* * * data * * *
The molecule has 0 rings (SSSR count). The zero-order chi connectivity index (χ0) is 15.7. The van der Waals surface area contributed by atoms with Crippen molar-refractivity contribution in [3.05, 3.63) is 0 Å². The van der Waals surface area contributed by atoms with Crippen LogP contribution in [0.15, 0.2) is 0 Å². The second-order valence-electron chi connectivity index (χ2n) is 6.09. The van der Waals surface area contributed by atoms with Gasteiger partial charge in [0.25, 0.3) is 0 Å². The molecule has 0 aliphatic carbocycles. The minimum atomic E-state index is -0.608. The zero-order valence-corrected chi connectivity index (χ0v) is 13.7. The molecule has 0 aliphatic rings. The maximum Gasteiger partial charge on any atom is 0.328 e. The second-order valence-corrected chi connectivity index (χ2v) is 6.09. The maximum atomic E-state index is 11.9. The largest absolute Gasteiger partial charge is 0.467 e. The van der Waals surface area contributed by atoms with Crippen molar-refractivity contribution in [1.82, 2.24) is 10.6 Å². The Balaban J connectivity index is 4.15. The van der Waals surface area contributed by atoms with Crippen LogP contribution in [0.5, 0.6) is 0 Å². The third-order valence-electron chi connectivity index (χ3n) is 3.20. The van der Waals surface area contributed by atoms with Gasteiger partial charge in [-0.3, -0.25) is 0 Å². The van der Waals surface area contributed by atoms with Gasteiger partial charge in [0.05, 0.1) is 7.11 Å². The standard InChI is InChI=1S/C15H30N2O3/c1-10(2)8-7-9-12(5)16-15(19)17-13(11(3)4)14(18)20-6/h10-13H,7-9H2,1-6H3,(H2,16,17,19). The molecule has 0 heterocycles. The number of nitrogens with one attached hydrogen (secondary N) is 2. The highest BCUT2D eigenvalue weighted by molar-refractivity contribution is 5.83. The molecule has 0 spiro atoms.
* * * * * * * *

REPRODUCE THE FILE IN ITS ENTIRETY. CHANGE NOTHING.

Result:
The molecule has 0 rings (SSSR count). The zero-order chi connectivity index (χ0) is 15.7. The van der Waals surface area contributed by atoms with Crippen molar-refractivity contribution in [3.05, 3.63) is 0 Å². The van der Waals surface area contributed by atoms with Crippen LogP contribution in [0.15, 0.2) is 0 Å². The second-order valence-electron chi connectivity index (χ2n) is 6.09. The van der Waals surface area contributed by atoms with Gasteiger partial charge in [0.25, 0.3) is 0 Å². The molecule has 0 aliphatic carbocycles. The minimum atomic E-state index is -0.608. The zero-order valence-corrected chi connectivity index (χ0v) is 13.7. The molecule has 0 aliphatic rings. The maximum Gasteiger partial charge on any atom is 0.328 e. The second-order valence-corrected chi connectivity index (χ2v) is 6.09. The maximum atomic E-state index is 11.9. The largest absolute Gasteiger partial charge is 0.467 e. The van der Waals surface area contributed by atoms with Crippen molar-refractivity contribution in [1.82, 2.24) is 10.6 Å². The Balaban J connectivity index is 4.15. The van der Waals surface area contributed by atoms with Crippen LogP contribution in [0.5, 0.6) is 0 Å². The third-order valence-electron chi connectivity index (χ3n) is 3.20. The van der Waals surface area contributed by atoms with Gasteiger partial charge in [-0.3, -0.25) is 0 Å². The van der Waals surface area contributed by atoms with Gasteiger partial charge in [0.05, 0.1) is 7.11 Å². The standard InChI is InChI=1S/C15H30N2O3/c1-10(2)8-7-9-12(5)16-15(19)17-13(11(3)4)14(18)20-6/h10-13H,7-9H2,1-6H3,(H2,16,17,19). The molecule has 0 heterocycles. The number of nitrogens with one attached hydrogen (secondary N) is 2. The highest BCUT2D eigenvalue weighted by molar-refractivity contribution is 5.83. The molecule has 0 spiro atoms.